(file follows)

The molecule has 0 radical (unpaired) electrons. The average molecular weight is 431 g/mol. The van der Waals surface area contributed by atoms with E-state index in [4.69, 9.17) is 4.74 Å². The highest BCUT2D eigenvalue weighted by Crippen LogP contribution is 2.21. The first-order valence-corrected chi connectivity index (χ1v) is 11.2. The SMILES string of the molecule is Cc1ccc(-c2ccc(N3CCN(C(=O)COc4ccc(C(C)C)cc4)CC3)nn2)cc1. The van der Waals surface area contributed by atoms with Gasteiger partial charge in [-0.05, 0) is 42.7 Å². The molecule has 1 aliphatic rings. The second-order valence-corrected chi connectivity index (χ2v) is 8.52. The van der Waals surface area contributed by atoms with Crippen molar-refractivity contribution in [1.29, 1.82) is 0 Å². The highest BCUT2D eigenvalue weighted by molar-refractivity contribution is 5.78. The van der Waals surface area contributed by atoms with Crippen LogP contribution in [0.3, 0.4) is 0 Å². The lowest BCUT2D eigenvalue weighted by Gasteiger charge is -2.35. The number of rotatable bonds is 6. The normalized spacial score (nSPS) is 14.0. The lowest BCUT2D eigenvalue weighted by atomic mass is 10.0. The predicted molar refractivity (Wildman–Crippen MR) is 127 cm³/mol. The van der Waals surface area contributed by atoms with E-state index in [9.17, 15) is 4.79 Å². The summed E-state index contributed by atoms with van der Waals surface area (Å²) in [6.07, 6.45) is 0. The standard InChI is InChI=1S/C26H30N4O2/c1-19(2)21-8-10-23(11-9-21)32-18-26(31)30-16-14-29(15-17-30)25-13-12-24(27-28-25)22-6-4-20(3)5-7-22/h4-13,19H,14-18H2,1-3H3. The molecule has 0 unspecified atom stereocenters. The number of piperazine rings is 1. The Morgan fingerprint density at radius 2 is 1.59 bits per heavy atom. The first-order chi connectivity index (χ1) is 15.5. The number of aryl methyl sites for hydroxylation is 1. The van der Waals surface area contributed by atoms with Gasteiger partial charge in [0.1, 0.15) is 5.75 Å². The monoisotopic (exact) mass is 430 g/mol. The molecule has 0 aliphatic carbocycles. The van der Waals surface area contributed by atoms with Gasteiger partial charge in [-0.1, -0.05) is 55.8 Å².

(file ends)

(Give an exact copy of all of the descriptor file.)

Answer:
The molecule has 0 radical (unpaired) electrons. The average molecular weight is 431 g/mol. The van der Waals surface area contributed by atoms with E-state index in [4.69, 9.17) is 4.74 Å². The highest BCUT2D eigenvalue weighted by Crippen LogP contribution is 2.21. The first-order valence-corrected chi connectivity index (χ1v) is 11.2. The SMILES string of the molecule is Cc1ccc(-c2ccc(N3CCN(C(=O)COc4ccc(C(C)C)cc4)CC3)nn2)cc1. The van der Waals surface area contributed by atoms with Gasteiger partial charge in [-0.05, 0) is 42.7 Å². The molecule has 1 aliphatic rings. The second-order valence-corrected chi connectivity index (χ2v) is 8.52. The van der Waals surface area contributed by atoms with Crippen molar-refractivity contribution in [1.29, 1.82) is 0 Å². The highest BCUT2D eigenvalue weighted by molar-refractivity contribution is 5.78. The van der Waals surface area contributed by atoms with Crippen LogP contribution in [0.3, 0.4) is 0 Å². The lowest BCUT2D eigenvalue weighted by Gasteiger charge is -2.35. The number of rotatable bonds is 6. The normalized spacial score (nSPS) is 14.0. The lowest BCUT2D eigenvalue weighted by atomic mass is 10.0. The predicted molar refractivity (Wildman–Crippen MR) is 127 cm³/mol. The van der Waals surface area contributed by atoms with E-state index in [9.17, 15) is 4.79 Å². The summed E-state index contributed by atoms with van der Waals surface area (Å²) in [6.07, 6.45) is 0. The standard InChI is InChI=1S/C26H30N4O2/c1-19(2)21-8-10-23(11-9-21)32-18-26(31)30-16-14-29(15-17-30)25-13-12-24(27-28-25)22-6-4-20(3)5-7-22/h4-13,19H,14-18H2,1-3H3. The molecule has 0 unspecified atom stereocenters. The number of piperazine rings is 1. The Morgan fingerprint density at radius 2 is 1.59 bits per heavy atom. The first-order chi connectivity index (χ1) is 15.5. The number of aryl methyl sites for hydroxylation is 1. The van der Waals surface area contributed by atoms with Gasteiger partial charge in [0.1, 0.15) is 5.75 Å². The monoisotopic (exact) mass is 430 g/mol. The molecule has 0 aliphatic carbocycles. The van der Waals surface area contributed by atoms with Gasteiger partial charge in [-0.1, -0.05) is 55.8 Å².